Pledging €1 billion in grants, European Union (EU) Deve-lopment Commis-sioner Andris Piebalgs said yesterday that his bloc remains committed to strong ties with the region but he urged that the Caribbean improve project implementation and adhere to the highest standards of accountability and transparency.
“The world has changed, the Caribbean region has changed and EU cooperation policy has changed too… We are well aware that such a change of strategy will still require financial resources. As a result, the EU is ready to invest €1 billion under the 11th EDF in grants for the Caribbean region,” the EU Development Commissioner said.
Piebalgs was speaking at the opening plenary of the two-day 11th European Development Fund Caribbean Regional Programming Seminar at the Guyana International Conference Centre, Liliendaal. He announced plans for scaled up cooperation with Haiti and unwrapped the billion-euro grant promise under the new funding programme. The 10th EDF ends this year.
He said that if the countries agree he would like to see attention paid to security in the Caribbean, which has been given a prominent place in the joint strategy and needed to be addressed effectively in the future cooperation programme. Said Piebalgs “The Caribbean has been very hard hit by the global financial crisis; this has affected the key sectors of tourism and remittances, with serious implications on the level of indebtedness, the unemployment rate and the security situation. Security is a particular concern because it is a prerequisite for social and economic progress.”
He also pointed to climate change and its related impacts such as the rising sea levels saying that they continue to cast a long shadow over global development efforts and pose a major obstacle to sustainable development in the Caribbean.
He said the funds pledged were demonstrative of the EU’s renewed commitment to the Caribbean. “That commitment is reflected in a larger envelope for regional programmes and new implementation options for regional cooperation,” he said.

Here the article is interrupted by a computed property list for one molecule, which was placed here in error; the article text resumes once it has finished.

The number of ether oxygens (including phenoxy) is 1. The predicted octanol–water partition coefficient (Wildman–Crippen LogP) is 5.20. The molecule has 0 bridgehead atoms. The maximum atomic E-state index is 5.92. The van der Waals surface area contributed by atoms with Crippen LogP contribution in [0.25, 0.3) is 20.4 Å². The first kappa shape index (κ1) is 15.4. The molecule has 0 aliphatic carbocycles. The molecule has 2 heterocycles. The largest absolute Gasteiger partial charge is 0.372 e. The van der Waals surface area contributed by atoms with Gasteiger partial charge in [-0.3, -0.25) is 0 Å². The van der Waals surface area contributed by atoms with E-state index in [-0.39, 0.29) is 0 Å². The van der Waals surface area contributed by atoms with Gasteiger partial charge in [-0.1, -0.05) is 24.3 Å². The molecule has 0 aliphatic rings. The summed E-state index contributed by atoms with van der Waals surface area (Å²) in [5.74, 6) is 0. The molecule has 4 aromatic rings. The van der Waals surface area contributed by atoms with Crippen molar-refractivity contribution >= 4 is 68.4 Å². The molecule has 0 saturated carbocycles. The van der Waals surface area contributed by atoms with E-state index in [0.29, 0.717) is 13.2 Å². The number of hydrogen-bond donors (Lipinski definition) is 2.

He singled out Haiti, which continues to face challenges in its restructuring from being hit hard by natural disasters and its ever present fight against poverty, as being able to benefit from scaled-up cooperation with the EU.
However, he stressed the need for the delivery of value for money adding that the organisation has been striving to set up new mechanisms for blending loans and grants. Over the two days representatives will analyse varying implementation modalities for regional programmes.
“In times of financial crisis and budgetary constraints, it is even more important to ensure the highest possible level of accountability and transparency. This will require clearer indicators and more mutual accountability. It will also require more donor coordination and alignment with national policies,” he said.
President Donald Ramotar in his address welcomed the continued support to Caribbean nations especially in the national resources, tourism and agricultural sectors with the latter mainly on reducing food import bills and creating food security.
However, he also called for a reappraisal of the Economic Partnership Agreement (EPA) to determine if tangible benefits have accrued to the Cariforum signatory nations since it took effect five years ago.
It was the development of human resources that Chairman of Cariforum Oliver Joseph stressed in his brief remarks. He said that focus should be on this main area – towards improving lives. “In our discussions we must put people at the centre. We represent the people and it is the people of the Caribbean’s lives that we are seeking to improve and therefore any changes, any strategy, any development cooperation must never lose focus of the fact that we are here to serve people,” he said.
Caricom Secretary General Erwin LaRocque echoed the call for human development. “Without human capacity development, Cariforum as a region cannot achieve global competitiveness, neither can it build sustainable economies,” he said.
However as he referred to the “twin principles of differentiation and graduation from access to grant resources”, LaRocque pointed out that elements of the new EU external aid policies were cause for concern for Cariforum.
“The use of per capita income to determine a country’s level of development and its need for grant and concessional financing, does not provide the true picture.” he said.
“Per capita income is, at best, an arithmetic ratio that does not address levels of poverty, distribution of income, levels of indebtedness, vulnerability, and the capacity to self-generate sustainable economic and social development,” he added.
He said Cariforum welcomes continued policy and political dialogue with the EU, particularly within the context of SIDS and the Post 2015 Development Agenda.
He pointed to key areas such as strengthening regional integration and cooperation processes, development of enterprise through private sector development, energy, education and skills development and food security among others that will be addressed over the days.
The EDF is the main instrument for providing community development aid in the African, Caribbean and Pacific (ACP) countries, which includes the Cariforum grouping, and the overseas countries and territories (OCTs). It is concluded for a multi-annual period (usually 5 years) and is implemented within the framework of an international agreement between the European Community and the partner countries. The 10th EDF (2008-2013) had a budget of €22 682 million, with €21 966 million to the ACP countries (97% of the total), €286 million to the OCTs (1% of the total) and €430 million to the Commission as support expenditure for programming and implementation of the EDF (2% of the total).